That figure, reported in The Wall Street Journal late Thursday and drawn from anonymous sources, would be on the cheap side, considering that JPMorgan Chase (JPM - Get Report) settled a similar issue for $13 billion. Bank of America's responsibility for shoddy mortgages underwritten during the housing bubble far exceeds that of JPMorgan, by several measures.
However, the rationale being floated by either regulators (wanting to avoid being seen as soft) or possibly the bank itself (trying to negotiate the lowest figure it can) is that Bank of America already agreed in March to pay $6 billion to the Federal Housing Finance Authority.
According to this logic, in other words, the $13 billion paid by JPMorgan, which covers misdeeds by Washington Mutual and Bear Stearns (both acquired by JPMorgan) should really be compared to $18 billion.
On the face of it there are a few problems with this math. First of all, JPMorgan paid $5.1 billion to the FHFA, the overseer of Fannie Mae (FNMA) and Freddie Mac (FMCC) . So why does Bank of America pay 18% more than JPMorgan to the FHFA but 52% more to all the other state and federal entities involved?
How many more bad mortgages did Bank of America sell than JPMorgan? This is a difficult question to answer largely because each bank acquired other sellers of problem mortgages.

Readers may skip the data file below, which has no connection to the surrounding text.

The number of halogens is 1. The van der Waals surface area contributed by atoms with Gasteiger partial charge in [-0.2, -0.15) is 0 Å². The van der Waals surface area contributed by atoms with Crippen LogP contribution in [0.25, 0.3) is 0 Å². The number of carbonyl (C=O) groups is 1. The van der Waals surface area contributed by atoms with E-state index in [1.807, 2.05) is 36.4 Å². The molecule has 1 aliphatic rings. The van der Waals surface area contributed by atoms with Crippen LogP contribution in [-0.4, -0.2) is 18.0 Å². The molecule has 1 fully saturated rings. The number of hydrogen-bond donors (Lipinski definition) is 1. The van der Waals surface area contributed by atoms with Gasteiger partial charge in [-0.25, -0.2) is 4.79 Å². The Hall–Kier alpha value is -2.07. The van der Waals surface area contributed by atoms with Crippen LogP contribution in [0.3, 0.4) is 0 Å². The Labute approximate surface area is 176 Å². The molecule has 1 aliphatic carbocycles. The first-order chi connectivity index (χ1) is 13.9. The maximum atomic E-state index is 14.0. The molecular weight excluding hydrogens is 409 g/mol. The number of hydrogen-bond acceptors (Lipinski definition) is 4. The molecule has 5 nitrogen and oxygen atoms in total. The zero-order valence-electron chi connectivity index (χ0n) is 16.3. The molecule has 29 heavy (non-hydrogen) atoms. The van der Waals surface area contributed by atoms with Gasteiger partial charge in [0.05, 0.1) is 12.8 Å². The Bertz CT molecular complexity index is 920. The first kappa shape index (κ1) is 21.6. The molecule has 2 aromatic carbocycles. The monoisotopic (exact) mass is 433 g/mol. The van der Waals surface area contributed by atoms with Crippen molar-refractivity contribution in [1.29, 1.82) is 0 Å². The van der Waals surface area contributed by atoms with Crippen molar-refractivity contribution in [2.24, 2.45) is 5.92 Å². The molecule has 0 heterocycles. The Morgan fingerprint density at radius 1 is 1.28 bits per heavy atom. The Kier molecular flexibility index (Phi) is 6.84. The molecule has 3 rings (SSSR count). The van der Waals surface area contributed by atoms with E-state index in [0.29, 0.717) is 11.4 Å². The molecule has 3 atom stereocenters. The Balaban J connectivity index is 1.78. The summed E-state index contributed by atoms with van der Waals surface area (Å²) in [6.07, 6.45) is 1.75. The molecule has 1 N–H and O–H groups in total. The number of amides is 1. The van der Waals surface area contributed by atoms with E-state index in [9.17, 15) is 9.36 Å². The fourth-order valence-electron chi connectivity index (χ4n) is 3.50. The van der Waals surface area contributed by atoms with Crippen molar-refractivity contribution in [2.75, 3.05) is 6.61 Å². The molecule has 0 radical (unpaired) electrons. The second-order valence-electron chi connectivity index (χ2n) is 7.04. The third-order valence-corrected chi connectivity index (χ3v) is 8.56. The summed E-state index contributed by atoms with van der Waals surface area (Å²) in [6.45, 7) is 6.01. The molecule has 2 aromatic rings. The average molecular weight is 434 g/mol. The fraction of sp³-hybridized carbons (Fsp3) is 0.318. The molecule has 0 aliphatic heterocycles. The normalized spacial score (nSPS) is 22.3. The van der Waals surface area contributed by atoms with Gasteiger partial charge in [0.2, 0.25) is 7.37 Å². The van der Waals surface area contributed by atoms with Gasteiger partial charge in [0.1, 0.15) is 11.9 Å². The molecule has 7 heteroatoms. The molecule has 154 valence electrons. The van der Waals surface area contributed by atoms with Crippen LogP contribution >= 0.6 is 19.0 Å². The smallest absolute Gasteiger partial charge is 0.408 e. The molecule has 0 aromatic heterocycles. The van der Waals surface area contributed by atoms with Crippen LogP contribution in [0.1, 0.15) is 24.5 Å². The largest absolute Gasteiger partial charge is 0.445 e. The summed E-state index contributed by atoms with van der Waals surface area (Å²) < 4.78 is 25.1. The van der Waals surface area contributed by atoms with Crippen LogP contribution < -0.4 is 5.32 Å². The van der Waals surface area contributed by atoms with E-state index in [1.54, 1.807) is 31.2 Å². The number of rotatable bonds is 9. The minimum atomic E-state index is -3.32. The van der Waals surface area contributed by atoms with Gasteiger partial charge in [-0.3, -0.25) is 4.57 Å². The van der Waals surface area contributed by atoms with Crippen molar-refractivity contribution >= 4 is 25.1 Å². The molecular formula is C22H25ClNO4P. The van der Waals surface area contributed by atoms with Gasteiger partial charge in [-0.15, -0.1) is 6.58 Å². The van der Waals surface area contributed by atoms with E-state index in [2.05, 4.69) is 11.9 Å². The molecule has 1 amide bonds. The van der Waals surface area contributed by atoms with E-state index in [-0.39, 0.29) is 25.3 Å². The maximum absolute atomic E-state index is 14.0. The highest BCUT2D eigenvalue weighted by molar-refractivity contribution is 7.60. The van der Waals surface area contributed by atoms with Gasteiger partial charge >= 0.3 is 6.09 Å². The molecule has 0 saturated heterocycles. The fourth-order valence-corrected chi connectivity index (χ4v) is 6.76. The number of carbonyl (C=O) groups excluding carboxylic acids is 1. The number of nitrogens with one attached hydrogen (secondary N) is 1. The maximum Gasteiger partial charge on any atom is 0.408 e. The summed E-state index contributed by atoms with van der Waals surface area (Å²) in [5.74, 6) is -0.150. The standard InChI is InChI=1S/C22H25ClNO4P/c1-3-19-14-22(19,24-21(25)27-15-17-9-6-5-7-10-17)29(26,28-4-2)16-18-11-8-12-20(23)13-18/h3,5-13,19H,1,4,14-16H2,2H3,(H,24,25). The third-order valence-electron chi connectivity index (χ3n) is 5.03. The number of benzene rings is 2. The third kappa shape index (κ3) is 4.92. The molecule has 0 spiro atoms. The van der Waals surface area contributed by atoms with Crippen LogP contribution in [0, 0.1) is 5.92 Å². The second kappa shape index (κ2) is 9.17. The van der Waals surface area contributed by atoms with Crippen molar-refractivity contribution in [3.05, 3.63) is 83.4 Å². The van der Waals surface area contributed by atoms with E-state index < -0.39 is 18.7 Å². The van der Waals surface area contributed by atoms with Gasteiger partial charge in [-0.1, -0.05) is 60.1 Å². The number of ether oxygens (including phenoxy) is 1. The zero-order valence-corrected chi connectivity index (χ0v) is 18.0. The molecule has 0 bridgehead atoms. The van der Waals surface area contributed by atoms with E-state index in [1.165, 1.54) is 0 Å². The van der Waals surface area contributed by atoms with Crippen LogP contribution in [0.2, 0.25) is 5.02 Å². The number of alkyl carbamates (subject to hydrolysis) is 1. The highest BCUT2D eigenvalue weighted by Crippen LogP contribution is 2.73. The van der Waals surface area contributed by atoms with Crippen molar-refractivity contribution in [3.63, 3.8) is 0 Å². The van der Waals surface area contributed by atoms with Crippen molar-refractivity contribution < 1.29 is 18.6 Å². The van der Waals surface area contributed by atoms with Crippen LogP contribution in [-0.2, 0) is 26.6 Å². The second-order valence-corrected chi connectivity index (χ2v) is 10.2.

The bulk of Bank of America's problems come from Countrywide, which it agreed to buy in January 2008. Countrywide, easily the most prolific seller of bad mortgages, was fading at that time but Bank of America didn't have the slightest idea what it was buying. That acquisition could go down in M&A history as the largest destruction of shareholder value ever for a financial company.
By contrast, JPMorgan bought Bear Stearns and Washington Mutual when those institutions were on the verge of failure. Whether or not you consider it fair to hold JPMorgan responsible for the misdeeds of Bear Stearns and WaMu, you must at least acknowledge it is a different question from whether to hold Bank of America responsible for Countrywide. JPMorgan knew about the problems, but probably underestimated the extent to which regulators would go after them for those legacy issues. Bank of America, on the other hand, underestimated the extent of Countrywide's problems when it bought the company.
Figuring how much all these giant institutions have paid already for the mortgage crisis is difficult enough, so figuring out what they ideally ought to pay could easily occupy the entire careers of scores of legal scholars.
Let's not go down that rabbit hole on this occasion. Instead, let's leave it at this: if Bank of America settles with this latest issue for $12 billion, shareholders should (and likely will) consider themselves lucky.
Bank of America shares were higher by 1.33% to $15.64 in early trading Friday.